Earlier this month, The United States Court of Special Appeals Fourth Circuit in the Eastern District of Virginia issued a ruling in favor of a truck driver stopped for not having the proper permit and also charged with cannabis possession. The ruling came down on September 11, and explained why Jaison Feliciana, driving a bakery truck on Virginia’s George Washington Parkway should not be charged for the cannabis found hidden in his shoe during a search following a traffic stop initiated by a United States Park Police Officer.
The officer, Jonathan Alto explained that at the time, October 28, 2017, he knew commercial vehicles like the one Feliciana was driving needed a permit to drive on the George Washington Parkway and he stopped him to check if he had one. Feliciana, it turned out, did not have one, and explained to Alto that he thought that permit only applied to larger delivery trucks.
During the conversation, Alto claimed he smelled cannabis and Feliciana admitted he had smoked earlier that day. Then Alto claimed, Feliciana appeared “nervous.” When Alto asked Feliciana to get out of the truck, Alto noticed a pipe on the floor of the truck. “When he asked Feliciana if the pipe was for marijuana, Feliciana lunged toward the truck, at which point Officer Alto restrained him in handcuffs,” the ruling explains. “Ultimately, after searching the truck and Feliciana, Officer Alto found a small bag of marijuana in Feliciana’s shoe.”
Feliciana was charged for driving without the proper permit and for the cannabis. When the case eventually went to court, Feliciana’s lawyers attempted to have the cannabis suppressed but the motion to suppress was denied. At the time, the court also said that Feliciana could be stopped based on “reasonable suspicion”: Because he was driving a commercial vehicle, it could be possible that he was not in possession of the permit to drive a commercial vehicle. Additionally, claiming cannabis smell, that Feliciana said he smoked earlier in the day, and the appearance of a pipe made it “reasonable” to search him and eventually find the cannabis in his shoe.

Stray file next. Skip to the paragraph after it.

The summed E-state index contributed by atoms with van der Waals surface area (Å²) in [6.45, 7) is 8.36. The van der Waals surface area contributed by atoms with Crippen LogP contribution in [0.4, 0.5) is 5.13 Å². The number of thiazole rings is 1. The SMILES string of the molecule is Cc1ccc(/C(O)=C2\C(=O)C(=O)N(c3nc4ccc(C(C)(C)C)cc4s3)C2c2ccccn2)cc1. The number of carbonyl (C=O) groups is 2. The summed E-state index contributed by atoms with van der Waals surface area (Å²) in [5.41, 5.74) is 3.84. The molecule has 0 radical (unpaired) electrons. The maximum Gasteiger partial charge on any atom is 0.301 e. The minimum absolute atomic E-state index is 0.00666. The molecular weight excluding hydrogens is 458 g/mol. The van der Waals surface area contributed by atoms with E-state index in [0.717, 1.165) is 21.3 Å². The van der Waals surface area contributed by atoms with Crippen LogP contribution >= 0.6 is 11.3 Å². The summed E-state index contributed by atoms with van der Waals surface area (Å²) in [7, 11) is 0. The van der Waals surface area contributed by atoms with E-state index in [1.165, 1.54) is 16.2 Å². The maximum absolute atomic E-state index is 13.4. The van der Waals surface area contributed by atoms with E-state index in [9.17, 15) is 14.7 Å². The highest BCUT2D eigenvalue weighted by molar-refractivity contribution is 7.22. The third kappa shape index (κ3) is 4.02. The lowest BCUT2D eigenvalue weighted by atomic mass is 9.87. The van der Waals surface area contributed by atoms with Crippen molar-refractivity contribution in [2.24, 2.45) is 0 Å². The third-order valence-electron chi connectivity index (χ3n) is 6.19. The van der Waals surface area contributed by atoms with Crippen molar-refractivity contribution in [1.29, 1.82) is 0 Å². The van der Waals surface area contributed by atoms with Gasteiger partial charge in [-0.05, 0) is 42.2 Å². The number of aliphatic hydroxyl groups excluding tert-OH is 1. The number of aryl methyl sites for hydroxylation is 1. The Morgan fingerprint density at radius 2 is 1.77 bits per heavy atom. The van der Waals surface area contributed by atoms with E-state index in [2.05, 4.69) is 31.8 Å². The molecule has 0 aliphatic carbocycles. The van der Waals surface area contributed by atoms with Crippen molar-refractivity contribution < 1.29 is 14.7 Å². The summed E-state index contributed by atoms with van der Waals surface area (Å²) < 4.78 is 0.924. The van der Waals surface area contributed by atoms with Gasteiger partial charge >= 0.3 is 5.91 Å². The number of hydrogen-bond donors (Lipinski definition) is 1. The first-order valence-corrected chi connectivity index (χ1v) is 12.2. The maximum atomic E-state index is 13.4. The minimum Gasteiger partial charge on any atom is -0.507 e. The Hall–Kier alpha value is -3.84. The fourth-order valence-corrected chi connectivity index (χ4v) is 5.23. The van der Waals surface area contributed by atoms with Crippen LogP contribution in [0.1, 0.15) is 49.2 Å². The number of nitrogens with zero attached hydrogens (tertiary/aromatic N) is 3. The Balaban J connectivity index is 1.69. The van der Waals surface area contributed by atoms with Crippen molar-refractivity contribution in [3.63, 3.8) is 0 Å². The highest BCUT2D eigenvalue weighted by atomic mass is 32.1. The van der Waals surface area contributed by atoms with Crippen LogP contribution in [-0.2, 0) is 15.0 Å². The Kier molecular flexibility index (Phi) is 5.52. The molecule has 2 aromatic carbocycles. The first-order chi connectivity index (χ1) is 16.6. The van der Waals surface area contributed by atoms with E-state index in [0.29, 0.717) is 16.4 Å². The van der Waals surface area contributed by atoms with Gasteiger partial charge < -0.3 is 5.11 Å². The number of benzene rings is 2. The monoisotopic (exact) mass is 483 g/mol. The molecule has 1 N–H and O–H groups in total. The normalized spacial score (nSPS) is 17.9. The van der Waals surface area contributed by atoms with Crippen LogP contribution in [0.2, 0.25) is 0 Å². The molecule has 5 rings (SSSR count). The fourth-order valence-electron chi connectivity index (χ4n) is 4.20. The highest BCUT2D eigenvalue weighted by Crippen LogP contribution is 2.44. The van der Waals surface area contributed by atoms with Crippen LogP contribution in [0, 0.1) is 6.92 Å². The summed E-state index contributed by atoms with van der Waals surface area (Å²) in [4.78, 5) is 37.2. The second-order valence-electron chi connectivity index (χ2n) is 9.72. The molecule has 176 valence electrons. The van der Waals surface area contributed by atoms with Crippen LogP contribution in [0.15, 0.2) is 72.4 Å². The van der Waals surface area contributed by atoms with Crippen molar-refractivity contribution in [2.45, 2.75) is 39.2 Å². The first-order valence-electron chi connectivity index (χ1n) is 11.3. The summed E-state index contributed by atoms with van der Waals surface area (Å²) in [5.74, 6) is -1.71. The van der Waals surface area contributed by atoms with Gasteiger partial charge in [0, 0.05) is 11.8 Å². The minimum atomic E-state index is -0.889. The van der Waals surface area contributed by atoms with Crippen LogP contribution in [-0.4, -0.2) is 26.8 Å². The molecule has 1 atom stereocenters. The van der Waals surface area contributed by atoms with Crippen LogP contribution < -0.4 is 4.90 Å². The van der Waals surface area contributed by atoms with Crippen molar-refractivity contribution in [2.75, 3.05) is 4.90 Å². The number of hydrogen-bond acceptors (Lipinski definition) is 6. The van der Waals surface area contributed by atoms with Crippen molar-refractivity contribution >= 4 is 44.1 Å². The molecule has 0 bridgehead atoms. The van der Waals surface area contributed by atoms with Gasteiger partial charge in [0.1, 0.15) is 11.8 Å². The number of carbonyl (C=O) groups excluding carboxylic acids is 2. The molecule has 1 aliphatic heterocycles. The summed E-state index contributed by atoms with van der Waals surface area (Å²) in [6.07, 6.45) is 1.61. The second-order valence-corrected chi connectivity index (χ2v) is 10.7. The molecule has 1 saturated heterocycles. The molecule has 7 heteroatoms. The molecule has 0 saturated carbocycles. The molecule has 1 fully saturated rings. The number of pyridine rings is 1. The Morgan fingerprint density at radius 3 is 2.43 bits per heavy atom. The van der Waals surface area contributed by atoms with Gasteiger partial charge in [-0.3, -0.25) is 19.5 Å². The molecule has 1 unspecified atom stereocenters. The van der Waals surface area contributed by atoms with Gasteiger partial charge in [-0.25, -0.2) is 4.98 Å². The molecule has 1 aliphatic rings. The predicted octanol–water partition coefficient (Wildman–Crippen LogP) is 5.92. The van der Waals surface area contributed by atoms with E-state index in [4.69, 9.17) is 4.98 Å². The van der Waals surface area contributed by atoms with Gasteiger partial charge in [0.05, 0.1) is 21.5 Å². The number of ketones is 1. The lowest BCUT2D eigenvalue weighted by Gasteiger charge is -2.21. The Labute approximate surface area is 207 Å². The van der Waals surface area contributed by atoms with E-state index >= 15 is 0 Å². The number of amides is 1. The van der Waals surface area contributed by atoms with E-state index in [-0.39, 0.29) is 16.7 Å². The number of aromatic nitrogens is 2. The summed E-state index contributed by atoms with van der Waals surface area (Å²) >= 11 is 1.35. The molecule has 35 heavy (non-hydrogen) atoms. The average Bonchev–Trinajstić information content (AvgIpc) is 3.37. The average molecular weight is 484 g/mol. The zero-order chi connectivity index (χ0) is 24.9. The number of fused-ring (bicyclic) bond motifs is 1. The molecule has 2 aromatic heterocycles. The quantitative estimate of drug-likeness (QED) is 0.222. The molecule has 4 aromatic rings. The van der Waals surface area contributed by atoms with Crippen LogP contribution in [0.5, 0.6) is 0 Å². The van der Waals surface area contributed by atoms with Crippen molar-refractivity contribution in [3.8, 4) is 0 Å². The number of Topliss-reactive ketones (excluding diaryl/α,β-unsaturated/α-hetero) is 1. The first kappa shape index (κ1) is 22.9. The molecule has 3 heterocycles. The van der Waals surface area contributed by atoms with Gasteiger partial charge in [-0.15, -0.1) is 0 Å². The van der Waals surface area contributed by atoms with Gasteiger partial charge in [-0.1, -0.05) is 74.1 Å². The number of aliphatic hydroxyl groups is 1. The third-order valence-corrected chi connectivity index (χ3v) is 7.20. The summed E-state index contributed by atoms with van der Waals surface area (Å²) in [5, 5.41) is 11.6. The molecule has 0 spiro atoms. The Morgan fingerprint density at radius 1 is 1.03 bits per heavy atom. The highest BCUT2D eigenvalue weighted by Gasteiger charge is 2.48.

The United States Court of Special Appeals however, ruled that because Feliciana was driving a commercial vehicle on the parkway did not mean an officer could stop him to see if he had the proper permits: “Officer Alto did not articulate any reason to suspect that Feliciana did not possess the requisite permit to drive a commercial vehicle on the Parkway,” the ruling explains. “The entire factual basis he offered for conducting the traffic stop was that he saw a vehicle requiring a permit on the Parkway. But that fact by itself is wholly innocent.”
As a result, the cannabis charge—the result of stop which eventually led to the discovery of cannabis in Feliciana’s shoe—was vacated.
“In sum, the Government has failed to show that Officer Alto possessed reasonable suspicion of illegality when he stopped Feliciana’s truck or that he acted pursuant to an administrative inspection scheme in conducting the stop,” the ruling explains. “Because the initial traffic stop violated the Fourth Amendment, any evidence obtained from it, including the marijuana found in Feliciana’s shoe, should have been suppressed.”